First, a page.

NGOs urge EU Commission to value nuclear energy

05 January 2021

A Brussels-based alliance of NGOs, weCARE, has written to the European Commission, Parliament and Council to urge "a more favourable evaluation at EU level" of nuclear energy for a larger projected share in the future very low-carbon energy mix, in combination with renewable sources, "thereby avoiding a gas lock-in effect".

The group asks them to:

  • promote and foster the revision of the concept of sustainability used for the Taxonomy, getting away from the short sighted “green sustainability” concept, towards “societal sustainability” as a balance between environment, economy and reliability;
  • ensure that nuclear energy is explicitly and positively included in the relevant EU documents, starting with Policies and Roadmaps, but also in Implementation Instruments, such as the Delegated Acts under the Taxonomy, Directives and Regulations, and, Financing Instruments;
  • and, ensure that the future EU Hydrogen Economy is based on very low carbon production of hydrogen, which, to be economic, needs to include recourse to nuclear energy. To foster this, the carbon footprint for the production of hydrogen should be set below 50 gCO2/kWh.

"While we take good note of the adoption at the December Council Summit of the very ambitious EU GHG reduction target for 2030, we continue to be deeply concerned not to see any clear positive statements in the most recent EU documents related to the role nuclear energy should play in this endeavour. This is particularly the case for the large majority of financing instruments, which will now be funded following the adoption of the EU Budget (including Next Generation EU). It is even usual for nuclear to be excluded explicitly, which we consider to be a nonsense," the group wrote.

"The allocation of funding is connected to the fate of the Taxonomy for Sustainable Financing, which will have even wider impacts as it will set the rule, not only for EU financing Instruments but also those of other International Institutions and private investment. While nuclear energy has been sidelined pending a further evaluation of the Taxonomy’s DNSH credentials, the two first Delegated Acts on the mitigation of climate change are already close to being finalised."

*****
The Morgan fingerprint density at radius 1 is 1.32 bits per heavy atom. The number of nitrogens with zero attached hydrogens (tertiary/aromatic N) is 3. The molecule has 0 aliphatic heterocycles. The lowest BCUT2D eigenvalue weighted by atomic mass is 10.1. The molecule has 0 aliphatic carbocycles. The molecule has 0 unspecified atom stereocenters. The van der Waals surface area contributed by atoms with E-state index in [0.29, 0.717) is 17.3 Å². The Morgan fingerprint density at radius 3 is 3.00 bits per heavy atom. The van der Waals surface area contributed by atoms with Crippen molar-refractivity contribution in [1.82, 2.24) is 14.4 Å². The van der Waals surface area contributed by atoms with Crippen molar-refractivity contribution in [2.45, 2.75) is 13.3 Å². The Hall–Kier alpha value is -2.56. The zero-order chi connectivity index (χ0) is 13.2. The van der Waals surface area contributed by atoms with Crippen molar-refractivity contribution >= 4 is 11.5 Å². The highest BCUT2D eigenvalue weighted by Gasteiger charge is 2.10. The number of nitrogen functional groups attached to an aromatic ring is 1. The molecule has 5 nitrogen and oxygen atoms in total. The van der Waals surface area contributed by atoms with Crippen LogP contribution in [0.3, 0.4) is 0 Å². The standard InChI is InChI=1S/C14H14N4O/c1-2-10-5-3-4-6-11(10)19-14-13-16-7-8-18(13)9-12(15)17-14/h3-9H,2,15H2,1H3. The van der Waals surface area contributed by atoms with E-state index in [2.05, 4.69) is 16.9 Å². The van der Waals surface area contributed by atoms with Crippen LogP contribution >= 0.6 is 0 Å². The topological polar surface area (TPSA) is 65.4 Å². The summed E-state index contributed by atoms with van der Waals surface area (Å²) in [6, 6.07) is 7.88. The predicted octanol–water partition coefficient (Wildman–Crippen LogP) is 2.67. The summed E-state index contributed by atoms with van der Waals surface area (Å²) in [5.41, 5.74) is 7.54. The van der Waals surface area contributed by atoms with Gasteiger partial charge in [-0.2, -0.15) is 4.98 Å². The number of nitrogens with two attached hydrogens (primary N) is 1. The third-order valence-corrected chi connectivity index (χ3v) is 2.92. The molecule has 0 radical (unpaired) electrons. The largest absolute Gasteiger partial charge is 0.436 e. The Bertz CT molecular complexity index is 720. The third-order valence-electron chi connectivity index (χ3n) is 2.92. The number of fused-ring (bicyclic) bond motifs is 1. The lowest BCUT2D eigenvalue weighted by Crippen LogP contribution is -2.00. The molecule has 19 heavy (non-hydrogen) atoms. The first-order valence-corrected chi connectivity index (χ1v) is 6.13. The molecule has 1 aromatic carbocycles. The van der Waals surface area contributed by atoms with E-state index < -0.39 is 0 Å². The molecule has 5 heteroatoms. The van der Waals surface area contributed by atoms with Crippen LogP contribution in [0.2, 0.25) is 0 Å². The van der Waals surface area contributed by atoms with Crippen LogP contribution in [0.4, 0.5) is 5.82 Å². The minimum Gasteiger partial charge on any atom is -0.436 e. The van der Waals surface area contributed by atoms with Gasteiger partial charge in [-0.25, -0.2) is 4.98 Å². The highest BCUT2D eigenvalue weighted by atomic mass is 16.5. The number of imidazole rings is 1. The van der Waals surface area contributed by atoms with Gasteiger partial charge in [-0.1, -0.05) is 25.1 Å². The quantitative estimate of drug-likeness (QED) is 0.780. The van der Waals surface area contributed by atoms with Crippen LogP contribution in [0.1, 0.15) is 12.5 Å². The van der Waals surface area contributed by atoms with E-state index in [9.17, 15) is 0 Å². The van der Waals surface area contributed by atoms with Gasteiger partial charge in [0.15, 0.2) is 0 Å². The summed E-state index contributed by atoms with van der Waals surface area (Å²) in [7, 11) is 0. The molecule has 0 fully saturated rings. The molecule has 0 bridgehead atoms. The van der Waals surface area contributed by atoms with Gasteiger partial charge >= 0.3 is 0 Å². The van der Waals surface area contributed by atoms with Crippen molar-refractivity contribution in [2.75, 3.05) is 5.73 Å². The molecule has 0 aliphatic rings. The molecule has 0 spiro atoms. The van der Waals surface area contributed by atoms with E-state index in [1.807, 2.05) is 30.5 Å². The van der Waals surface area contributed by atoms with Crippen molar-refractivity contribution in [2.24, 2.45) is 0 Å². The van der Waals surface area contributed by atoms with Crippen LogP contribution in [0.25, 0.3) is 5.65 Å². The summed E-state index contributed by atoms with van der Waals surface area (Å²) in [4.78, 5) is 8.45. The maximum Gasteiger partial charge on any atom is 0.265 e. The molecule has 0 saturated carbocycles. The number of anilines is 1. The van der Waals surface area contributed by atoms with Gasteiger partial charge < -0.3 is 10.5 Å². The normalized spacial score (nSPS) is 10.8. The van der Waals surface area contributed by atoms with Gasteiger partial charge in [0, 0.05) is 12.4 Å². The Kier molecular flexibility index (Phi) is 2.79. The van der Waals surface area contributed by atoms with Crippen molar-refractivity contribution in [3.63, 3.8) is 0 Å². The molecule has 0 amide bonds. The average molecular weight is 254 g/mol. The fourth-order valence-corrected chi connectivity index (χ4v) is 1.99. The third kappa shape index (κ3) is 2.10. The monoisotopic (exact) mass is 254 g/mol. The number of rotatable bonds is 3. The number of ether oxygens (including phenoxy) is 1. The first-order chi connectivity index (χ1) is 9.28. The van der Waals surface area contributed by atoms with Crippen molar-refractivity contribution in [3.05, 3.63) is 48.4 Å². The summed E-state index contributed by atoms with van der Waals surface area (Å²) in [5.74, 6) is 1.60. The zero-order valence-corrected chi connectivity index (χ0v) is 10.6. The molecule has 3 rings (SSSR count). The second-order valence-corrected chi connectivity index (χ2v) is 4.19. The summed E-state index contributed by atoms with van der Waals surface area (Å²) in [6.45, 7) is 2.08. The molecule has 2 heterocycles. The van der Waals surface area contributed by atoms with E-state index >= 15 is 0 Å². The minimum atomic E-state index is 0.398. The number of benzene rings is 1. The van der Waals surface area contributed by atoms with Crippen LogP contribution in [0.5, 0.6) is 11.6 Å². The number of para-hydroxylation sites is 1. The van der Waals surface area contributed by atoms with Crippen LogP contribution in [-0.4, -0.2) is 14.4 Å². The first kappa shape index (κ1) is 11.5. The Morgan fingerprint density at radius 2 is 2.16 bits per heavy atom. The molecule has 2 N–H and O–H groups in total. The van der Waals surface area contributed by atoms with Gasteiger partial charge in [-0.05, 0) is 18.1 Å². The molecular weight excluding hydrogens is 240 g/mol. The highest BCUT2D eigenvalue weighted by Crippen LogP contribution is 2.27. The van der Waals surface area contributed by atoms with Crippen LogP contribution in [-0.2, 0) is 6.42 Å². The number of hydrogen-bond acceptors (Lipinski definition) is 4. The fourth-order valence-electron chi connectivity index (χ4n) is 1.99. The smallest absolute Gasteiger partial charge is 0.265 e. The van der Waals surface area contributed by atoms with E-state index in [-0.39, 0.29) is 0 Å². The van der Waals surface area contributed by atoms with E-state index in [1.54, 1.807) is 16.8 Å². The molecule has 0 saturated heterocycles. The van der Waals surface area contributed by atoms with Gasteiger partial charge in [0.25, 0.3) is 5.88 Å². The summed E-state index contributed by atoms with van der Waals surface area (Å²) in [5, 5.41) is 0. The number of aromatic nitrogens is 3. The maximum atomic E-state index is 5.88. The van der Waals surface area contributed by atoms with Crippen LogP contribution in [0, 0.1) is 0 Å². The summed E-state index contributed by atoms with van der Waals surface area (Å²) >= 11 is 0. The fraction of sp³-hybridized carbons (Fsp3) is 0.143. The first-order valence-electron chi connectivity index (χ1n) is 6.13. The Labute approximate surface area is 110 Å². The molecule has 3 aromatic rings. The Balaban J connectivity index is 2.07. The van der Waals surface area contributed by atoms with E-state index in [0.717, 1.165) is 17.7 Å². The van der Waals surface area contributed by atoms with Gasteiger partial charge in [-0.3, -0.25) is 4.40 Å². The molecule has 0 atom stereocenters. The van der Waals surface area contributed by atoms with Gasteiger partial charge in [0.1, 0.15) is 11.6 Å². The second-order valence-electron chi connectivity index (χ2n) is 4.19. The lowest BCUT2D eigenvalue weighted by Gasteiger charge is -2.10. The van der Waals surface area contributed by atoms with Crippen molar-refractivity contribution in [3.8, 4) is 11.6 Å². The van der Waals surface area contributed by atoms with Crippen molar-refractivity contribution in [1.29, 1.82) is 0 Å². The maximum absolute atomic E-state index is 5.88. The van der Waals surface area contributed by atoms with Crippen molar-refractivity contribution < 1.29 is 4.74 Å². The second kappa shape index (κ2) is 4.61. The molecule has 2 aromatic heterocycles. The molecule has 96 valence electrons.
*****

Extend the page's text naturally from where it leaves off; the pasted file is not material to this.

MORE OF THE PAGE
The group refers to "the myth of green hydrogen".

"Five Member States (Austria, Denmark, Luxembourg, Portugal and Spain) came out at the end of December urging the EU to rely solely on renewable energy sources for the production of hydrogen. weCARE strongly believes this has no economic sense. First because of the low efficiency of the P2P process (Power to Power – renewable electricity used to make and store hydrogen, to produce electricity later when there is deficit in wind and/or sun), but, also because the fleet of large electrolysers would have to operate on an intermittent basis."
It urges the EU to consider the role that nuclear energy can play for the production of hydrogen, either through base load electrolysis, or, after the necessary demonstration phases, by using high temperature Generation IV reactors.

weCARE's current member organisations are: Sauvons le Climat, Energy for Humanity, 100TWh, Ekomodernist, Jihocesti TatKove and Institute for Sustainable Energy. It is listed in the EU Transparency Register.

Researched and written by World Nuclear News